Best practices, Self-Improvement, Self-Learning, Testing

Legacy code retreat

Have you ever worked with code that literally brought tears to your eyes? Not in the good sense, mind you. I’m talking about code that is such a hassle to work with it makes you rethink some of your career choices. If that’s the case, a legacy code retreat might be just what you need to stop your fear of legacy code and instead start to appreciate the opportunities for improvement it provides. Legacy code can be a joy to work with, if you tackle it the right way.

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Testing, Web Development

Creating cross-browser extensions with Crossrider

Last year I had the opportunity to work on the development of a browser extension for multiple browsers. As I wanted to minimize the amount of browser-specific code and wanted to avoid duplicating my extension for every browser, I used the Crossrider framework. This post provides an overview of my experiences with developing a cross-browser extension using the framework.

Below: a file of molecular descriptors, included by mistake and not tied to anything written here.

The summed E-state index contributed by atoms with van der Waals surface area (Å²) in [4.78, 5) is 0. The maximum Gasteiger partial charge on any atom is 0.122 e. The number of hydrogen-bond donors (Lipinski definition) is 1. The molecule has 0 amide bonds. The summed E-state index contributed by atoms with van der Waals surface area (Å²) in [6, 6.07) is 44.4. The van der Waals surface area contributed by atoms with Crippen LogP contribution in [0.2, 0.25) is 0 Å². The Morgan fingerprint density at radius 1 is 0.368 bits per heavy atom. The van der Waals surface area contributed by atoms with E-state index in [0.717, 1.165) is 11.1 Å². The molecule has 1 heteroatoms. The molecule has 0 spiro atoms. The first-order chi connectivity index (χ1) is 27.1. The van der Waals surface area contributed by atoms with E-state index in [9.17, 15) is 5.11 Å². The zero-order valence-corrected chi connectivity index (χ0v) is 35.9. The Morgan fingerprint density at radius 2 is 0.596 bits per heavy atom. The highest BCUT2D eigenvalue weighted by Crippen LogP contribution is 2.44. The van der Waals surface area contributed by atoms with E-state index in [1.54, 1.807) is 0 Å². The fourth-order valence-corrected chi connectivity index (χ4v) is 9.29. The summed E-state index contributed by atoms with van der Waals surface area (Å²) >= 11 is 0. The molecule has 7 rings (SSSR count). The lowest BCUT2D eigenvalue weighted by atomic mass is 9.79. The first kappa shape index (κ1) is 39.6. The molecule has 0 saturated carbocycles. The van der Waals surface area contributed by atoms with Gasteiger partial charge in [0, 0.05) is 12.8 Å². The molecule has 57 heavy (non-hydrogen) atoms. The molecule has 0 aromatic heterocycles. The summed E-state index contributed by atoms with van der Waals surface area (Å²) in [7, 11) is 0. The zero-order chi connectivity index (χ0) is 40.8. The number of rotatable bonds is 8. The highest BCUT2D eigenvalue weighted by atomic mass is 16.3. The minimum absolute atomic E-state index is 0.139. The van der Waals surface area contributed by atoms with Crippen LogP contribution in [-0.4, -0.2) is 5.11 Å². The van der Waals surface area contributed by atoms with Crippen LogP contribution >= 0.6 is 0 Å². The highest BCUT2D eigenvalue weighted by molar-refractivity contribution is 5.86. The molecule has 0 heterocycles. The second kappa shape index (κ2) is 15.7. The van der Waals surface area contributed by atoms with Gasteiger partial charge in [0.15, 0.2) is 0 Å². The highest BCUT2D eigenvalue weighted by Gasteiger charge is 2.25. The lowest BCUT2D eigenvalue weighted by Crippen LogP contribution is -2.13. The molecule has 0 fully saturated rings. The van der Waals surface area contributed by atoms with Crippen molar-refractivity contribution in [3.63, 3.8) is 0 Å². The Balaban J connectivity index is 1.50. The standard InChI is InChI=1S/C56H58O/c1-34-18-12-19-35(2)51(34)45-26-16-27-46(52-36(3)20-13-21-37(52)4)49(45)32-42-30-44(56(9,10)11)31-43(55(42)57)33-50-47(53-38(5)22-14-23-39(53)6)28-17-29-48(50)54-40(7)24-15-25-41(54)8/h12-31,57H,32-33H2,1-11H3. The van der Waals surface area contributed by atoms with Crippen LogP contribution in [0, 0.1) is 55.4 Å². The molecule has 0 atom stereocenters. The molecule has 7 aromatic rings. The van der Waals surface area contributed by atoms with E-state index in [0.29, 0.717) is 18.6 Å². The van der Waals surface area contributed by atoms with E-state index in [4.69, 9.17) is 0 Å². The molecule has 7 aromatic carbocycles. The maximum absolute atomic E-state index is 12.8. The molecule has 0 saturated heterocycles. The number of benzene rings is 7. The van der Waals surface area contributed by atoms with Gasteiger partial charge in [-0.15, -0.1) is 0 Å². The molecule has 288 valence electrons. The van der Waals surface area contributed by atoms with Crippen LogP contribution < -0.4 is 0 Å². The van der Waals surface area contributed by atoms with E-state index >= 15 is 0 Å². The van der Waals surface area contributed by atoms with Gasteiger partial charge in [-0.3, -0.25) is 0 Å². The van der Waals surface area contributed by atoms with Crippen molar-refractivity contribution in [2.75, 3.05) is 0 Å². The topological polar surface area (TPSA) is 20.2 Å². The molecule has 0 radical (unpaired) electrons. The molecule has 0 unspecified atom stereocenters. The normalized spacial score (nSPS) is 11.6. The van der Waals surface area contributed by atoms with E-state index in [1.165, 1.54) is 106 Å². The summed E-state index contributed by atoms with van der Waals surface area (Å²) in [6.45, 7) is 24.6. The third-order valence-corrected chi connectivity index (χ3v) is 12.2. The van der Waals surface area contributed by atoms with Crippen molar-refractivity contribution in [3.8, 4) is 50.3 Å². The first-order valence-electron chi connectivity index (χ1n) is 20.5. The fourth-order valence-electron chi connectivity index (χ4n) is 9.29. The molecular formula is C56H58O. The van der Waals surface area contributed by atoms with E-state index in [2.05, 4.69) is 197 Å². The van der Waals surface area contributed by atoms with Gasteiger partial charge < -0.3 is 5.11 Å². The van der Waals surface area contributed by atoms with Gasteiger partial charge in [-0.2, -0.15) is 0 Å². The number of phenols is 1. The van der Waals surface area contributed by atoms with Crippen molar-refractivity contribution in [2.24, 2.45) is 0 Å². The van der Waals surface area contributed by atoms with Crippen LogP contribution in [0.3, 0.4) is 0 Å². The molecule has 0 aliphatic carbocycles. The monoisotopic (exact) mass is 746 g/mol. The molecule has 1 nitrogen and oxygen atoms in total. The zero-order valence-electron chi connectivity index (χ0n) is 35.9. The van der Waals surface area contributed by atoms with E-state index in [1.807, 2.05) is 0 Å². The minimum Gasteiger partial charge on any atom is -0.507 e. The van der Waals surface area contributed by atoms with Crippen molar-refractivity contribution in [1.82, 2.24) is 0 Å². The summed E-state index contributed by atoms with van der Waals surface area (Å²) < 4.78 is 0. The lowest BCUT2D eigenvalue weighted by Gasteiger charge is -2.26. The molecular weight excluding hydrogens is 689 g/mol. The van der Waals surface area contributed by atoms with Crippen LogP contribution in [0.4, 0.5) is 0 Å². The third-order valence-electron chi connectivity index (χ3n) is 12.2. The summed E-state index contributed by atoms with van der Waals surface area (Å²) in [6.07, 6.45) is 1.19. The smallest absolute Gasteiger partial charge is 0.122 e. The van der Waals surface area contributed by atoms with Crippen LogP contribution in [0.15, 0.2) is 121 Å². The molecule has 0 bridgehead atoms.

The requirements

The extension I had to create was meant to search through web pages as the user visited them and then add some extra functionality to certain keywords on the page. I won’t go into details here, but it’s something similar as Skype’s Click to Call, which does the same with phone numbers: Click to Call recognizes phone numbers and adds a button to the webpage to easily call this number through Skype:

Skype Click to Call in action - copyright www.skype.com

Skype Click to Call in action – copyright http://www.skype.com

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